I earn my living as a writer, churning out copy for blogs, magazines and other publications. Like most folks who grew up around computers, I depend heavily on software tools to make my work easier. Good grammar software has long been one of my most important devices, helping me clean up my writing without too much extra work.
You may think that writers are supposed to be good with grammar and all that technical stuff. Unfortunately, you can't be more wrong. Many people writing for online publication, do save time by ignoring grammatical mistakes, or completely skip spell, grammar or writing style checking.
Fact is, working writers need supportive tools just as much as the next guy. Writers don't get paid for their grammar, after all. They get work, mostly, for their insights, their ability string ideas together and their skill at presenting issues in a way that others can appreciate.
If you can see the first draft of many writers' work, you'll be laughing your socks off with the amount of errors you will find, from misspellings to wrong word usage. As such, they need an English writing software, just as much as you do, to catch those misgivings, without having to having to run through their copy word per word.
Almost every writer I know who's comfortable with computers (let's leave the old-school semi-Luddites out of this) use an advanced grammar software of some sort. If people that skilled in the art of writing recognize their value, should not you do too?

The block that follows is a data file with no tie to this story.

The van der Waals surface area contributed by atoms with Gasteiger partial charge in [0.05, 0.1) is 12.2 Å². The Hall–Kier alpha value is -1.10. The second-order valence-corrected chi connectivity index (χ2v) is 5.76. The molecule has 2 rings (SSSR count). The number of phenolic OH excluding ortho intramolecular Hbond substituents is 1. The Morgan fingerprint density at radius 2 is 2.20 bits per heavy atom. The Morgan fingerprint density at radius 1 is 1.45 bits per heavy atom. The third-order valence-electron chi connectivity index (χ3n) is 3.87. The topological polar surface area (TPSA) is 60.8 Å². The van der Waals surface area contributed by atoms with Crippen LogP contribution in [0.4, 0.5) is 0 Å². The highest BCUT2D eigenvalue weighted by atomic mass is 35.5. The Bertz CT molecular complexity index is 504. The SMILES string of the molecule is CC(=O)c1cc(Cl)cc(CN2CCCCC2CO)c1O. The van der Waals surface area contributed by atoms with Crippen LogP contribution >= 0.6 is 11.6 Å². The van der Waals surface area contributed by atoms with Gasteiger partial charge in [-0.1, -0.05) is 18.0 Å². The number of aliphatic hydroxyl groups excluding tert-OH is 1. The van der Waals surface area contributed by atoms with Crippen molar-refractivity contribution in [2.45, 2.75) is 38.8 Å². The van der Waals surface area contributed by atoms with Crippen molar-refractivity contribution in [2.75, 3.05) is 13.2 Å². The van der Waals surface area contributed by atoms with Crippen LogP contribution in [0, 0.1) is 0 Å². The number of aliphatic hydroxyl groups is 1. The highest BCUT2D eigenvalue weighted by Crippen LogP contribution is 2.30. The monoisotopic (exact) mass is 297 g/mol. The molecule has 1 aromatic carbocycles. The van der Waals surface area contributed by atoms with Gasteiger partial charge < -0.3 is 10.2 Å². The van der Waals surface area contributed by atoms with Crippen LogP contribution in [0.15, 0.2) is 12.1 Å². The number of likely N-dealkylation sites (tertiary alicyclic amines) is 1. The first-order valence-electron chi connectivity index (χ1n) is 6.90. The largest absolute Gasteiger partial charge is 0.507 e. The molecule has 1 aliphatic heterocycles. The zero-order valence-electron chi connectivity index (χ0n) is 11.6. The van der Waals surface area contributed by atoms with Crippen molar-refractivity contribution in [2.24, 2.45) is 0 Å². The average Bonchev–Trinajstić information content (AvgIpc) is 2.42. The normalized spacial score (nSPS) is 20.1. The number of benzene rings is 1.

If you find the process of writing difficult, it usually helps to imagine who you're writing to. When you have a specific and clearly-defined audience, keeping them in mind when you lay your thoughts to paper can do a lot of good at making the words flow.
When writing for a group of young men about to graduate from college, for instance, it's easy to dream up what their attitudes and concerns are. You can then gear your written piece to serve those very specific attributes, making the whole process an easier undertaking. Since you have them in your mind, you also tend to care more deeply about the information you impart, making certain that it benefits them.
In many ways, having this "picture of your reader" may be the most important writing tool in your arsenal, more powerful than even a sophisticated grammar software. Problems begin when you're writing for a general crowd and you need to serve a very broad audience. Who will you be writing for then?
When faced with such a situation, I usually imagine writing for a reader of about 12 or 13 years. They won't be that aware of many intricacies of most subjects, so I have to explain things in greater detail. Since their language skills are probably not that sophisticated, I'll have to employ clear words and uncomplicated sentences. I'll patiently repeat important points to make sure they don't miss it, despite the myriad of distractions the young kids are burdened with these days.
Writing for an audience can turn even the most impersonal composition task into an intimate and noble activity - the way it should really be.